Friday, May 04, 2007

Pictures and Paints

I enjoy good picture books. Unfortunately, really good ones seem often hard to find. I am a big fan of How Are You Peeling and anything with cutouts.

Into the Forest, by Anthony Browne. I liked the use of color versus black and white in the drawings for this book. What I dislike about the pictures is that some of the characters a rather cartoon-y, but others are drawn more realistically, and there seems to be no reason for this (Grandma is cartoon-y, Mom is not).
I'm rather disappointed in the story as well. The inside front cover claims this is a "deeply imaginative and atmospheric exploration of a child's anxiety, ...[which takes] the reader on an unforgettable journey into a forest full of fairy-tale allusions where, typically, nothing is as it appears." This description is little more than wishful thinking. The character does encounter a few persons of fairy tale origins, but their interactions are limited and make little sense, and the fairy tale borrows are not identified.
The book also does a terrible job of exploring the character's anxiety. Dad is gone, Mom doesn't know why, and the boy is sad. There is no discussion of the matter, and the only action taken on the part of the main character to find his missing father is silly and unhelpful. Dad is later found at Grandma's house and comes home happily, without any explanation or excuse. The anxiety and its reasons were never plumbed and they have no real resolution.

Red Leaf, Yellow Leaf, by Lois Ehlert. This is a Reading Rainbow book. I used to watch that show all the time.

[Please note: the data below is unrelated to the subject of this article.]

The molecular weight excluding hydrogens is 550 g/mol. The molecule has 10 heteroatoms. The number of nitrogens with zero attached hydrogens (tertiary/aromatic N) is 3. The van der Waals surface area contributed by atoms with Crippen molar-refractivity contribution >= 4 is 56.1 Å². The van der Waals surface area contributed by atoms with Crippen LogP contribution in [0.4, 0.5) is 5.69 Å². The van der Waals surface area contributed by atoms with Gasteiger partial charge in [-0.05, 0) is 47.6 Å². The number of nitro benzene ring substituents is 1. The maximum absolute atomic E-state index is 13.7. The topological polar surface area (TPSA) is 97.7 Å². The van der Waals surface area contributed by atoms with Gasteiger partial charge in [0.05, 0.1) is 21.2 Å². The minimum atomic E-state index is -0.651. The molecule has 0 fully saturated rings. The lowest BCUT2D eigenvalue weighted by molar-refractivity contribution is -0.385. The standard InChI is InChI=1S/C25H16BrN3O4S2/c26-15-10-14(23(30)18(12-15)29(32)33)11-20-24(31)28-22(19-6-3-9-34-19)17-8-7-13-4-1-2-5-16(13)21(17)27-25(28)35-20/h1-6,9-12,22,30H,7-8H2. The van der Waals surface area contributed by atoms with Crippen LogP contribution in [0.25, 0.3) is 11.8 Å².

The book does a good job of introducing plant science and gardening in an easy-to-understand manner for young readers. I especially like the mix of materials used in the pictures: some are paintings, some are photographs, and some are made of paper cut outs. They are often mixed together, two or three on a page. I also like how things in the pictures are labeled (maple tree seed, gardening gloves, roots, paper airplane).
This is a good one: it uses a good story to teach something practical. It's not just a story.

Henry and the Kite Dragon, by Bruce Edward Hall, illustrated by William Low. This story is pretty good, although a little wordy for a picture book. It's got a moral and all that.
I really love the paintings for this book. They were done on canvas or something, and you can see the texture. The lines are blurry from the thick brush strokes and the colors are extremely vivid. I'm a big fan.

Apples to Oregon: Being the (Slightly) True Narrative of How a Brave Pioneer Father Brought Apples, Peaches, Pears, Plums, Grapes, and Cherries (And Children) Across the Plains, by Deborah Hopkinson, illustrated by Nancy Carpenter. First, yeah, the title is a bit long. The drawings for this are cartoon-y, but very detailed, which I thought very good.
This is not going to be any kid's favorite book: it's not particularly funny, informative, or memorable. It's just one of the library's thousands of picture books.

Dragonfly's Tale, by Kristina Rodanas. I've seen alot of picture books based on certain cultures and, not having been raised with an ethnic identity, I find it hard to form opinions about them. I liked the paintings.

Edward and the Pirates, by David McPhail. This book was pretty crappy. I'm not sure what it's about, really. It quits just when it seems we're getting to, you know, the plot line. I liked the dark paintings, though.

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